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Book Review: Library of Souls by Ransom Riggs (2/5)

11 Apr

I know many of my readers follow my WWW posts and if you do, you’ll know how long I’ve been reading this book. I started it in December as a car-trip read with my husband. We took only a few long car trips since then and pecked away at the 15 hour recording. Our last one was 8 hours in on day two weeks ago and at the end of that, we had 1.5 hours left and decided to finish it up on our own. I’ll summarize my feelings by saying I’m so glad it’s over.

Cover image via Goodreads

Library of Souls (Miss Peregrine’s Peculiar Children #3) by Ransom Riggs

Other books by Ransom Riggs reviewed on this blog:

Miss Peregrine’s Home for Peculiar Children (Miss Peregrine’s Peculiar Children #1) 3/5
Hollow City (Miss Peregrine’s Peculiar Children #2) 2/5

Summary from Goodreads:

As the story opens, sixteen-year-old Jacob discovers a powerful new ability, and soon he’s diving through history to rescue his peculiar companions from a heavily guarded fortress. Accompanying Jacob on his journey are Emma Bloom, a girl with fire at her fingertips, and Addison MacHenry, a dog with a nose for sniffing out lost children.

They’ll travel from modern-day London to the labyrinthine alleys of Devil’s Acre, the most wretched slum in all of Victorian England. It’s a place where the fate of peculiar children everywhere will be decided once and for all.

All of the things I disliked about the second book just continued into this one. Besides the ymbrynes, none of the adults in this book are even respectable, especially Jacob’s parents. The love story between Jacob and Emma is completely superficial and forced. There are inconsistencies in the book just to work in the pictures Riggs loves so much. Things happen so conveniently that it’s very obvious these books were not well planned and Riggs is making up ways for things to work out. Jacob and Emma are constantly yelling before they even think about what they’re saying. My two stars are for Riggs’s creativity but this book really failed me.

Jacobs and Emma reacted like hormonal teenagers so in that respect, I’d say they were believable. In the sense that they didn’t really sleep for two weeks, it was completely unbelievable. Jacob recognizes in himself that he’s changed and fights between his need to be his past and present self, which is a very realistic outcome of his journey, but very introspective for a teenage boy. He acted like he was much older than a teenager and it really bothered me.

Sharon was one of my favorite characters and really redeemed the book for me. I’m still not sure why he helped Jacob, Emily, and Addison (another inconsistency and character flaw) but he was a redeemable character with flaws and advantages to him. I found it believable that he had been an Ambro addict and was in debt to Bentham for helping him recover. I found it believable that his family was gallows builders and I understood why he helped in the end. He was a great image in my head and I’m really glad he was involved.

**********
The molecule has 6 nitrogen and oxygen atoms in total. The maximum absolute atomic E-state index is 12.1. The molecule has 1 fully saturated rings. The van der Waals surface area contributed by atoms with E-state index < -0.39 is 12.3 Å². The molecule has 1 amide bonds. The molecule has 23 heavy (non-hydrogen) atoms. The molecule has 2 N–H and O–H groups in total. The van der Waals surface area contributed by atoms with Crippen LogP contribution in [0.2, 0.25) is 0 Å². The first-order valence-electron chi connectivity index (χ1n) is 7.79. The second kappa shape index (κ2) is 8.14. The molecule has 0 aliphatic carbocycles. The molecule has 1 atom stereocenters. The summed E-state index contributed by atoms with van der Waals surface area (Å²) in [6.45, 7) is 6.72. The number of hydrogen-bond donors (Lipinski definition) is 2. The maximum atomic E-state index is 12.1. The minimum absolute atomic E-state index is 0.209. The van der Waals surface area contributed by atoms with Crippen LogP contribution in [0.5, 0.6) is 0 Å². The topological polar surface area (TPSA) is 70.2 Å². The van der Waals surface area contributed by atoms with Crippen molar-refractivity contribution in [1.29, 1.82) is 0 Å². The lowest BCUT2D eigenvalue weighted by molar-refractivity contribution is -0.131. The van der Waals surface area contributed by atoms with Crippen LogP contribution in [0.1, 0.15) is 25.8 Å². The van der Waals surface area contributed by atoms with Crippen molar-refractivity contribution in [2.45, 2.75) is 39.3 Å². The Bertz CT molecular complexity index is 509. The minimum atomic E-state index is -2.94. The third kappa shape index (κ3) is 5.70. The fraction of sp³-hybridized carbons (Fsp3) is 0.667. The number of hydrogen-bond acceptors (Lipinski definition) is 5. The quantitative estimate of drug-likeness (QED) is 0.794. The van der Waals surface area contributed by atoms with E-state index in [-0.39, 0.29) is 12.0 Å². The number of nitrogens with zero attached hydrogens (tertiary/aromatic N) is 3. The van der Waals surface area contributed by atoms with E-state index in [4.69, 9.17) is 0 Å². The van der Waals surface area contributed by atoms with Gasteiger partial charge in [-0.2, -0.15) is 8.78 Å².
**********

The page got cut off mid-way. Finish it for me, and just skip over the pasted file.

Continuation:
The characters situation was unrelatable to me. Jacob kept discovering things about himself like a person going through puberty, but other than that, his experiences were extreme and I didn’t find his reactions to anything relatable. Many times, my husband and I would pause the audio and say, “Why don’t they just …?” and point out a much easier way to solve the current problem. I couldn’t sympathize with someone I thought made dumb decisions.

Image via Wikipedia

Exploring Devil’s Acre was one of the few parts I really enjoyed. Riggs’s imagination was in full force and he set up a great dark Victorian London that was reminiscent of Sweeney Todd and just great. Too much time was spent in some aspects, like the Peculiars for sale, but other parts, like Smoking Street, were great.

The ending felt so contrived. I was so upset with it. I wanted Jacob to suffer more, I really did. He had so many close calls that ended up working out for him that seeing him really suffer and fail would have felt good as a reader. I won’t say it now, but the way it played out was too happy for the set-up we’d had. I was very put out.

Kirby Heyborne narrated this final installment like he did the first two. There were a few times I was upset with his choices to have the characters scream or whine when the dialogue tags didn’t call for it. I find his British accent grating and for a book set in London, this can be a real issue. He does build tension well, which is important in a book like this, but I think his slow narrating style is part of what stretched this out to 15 hours.

I felt luck played too much of a role in Jacob’s success for there to be a strong lesson in this book. Just at the moment when something bad would happen to him, another character showed up or someone was distracted or he was protected from anything bad happening. I guess the lesson would have to be to have friends who can see into the future and who make loud entrances and have impeccable timing.

Writer’s Takeaway: I think the visual aspect of a book is very important. However, it feels like Riggs sacrificed plot and character development to give us a visual book. We don’t have dynamic characters besides Jacob, who doesn’t change much anyway. But we do have multiple characters who have great images and styles. We have a meandering plot with a lot of asides that add nothing to the main plot. But the setting for each can be shown in an antique picture. The visual elements of a book should enhance it, not be the only driving force behind it.

I’m honestly glad this series is over. I won’t feel obligated to listen to another one. Two out of Five stars.

This book fulfills the 1800-1899 time period for the When Are You Reading? Challenge.

Until next time, write on.

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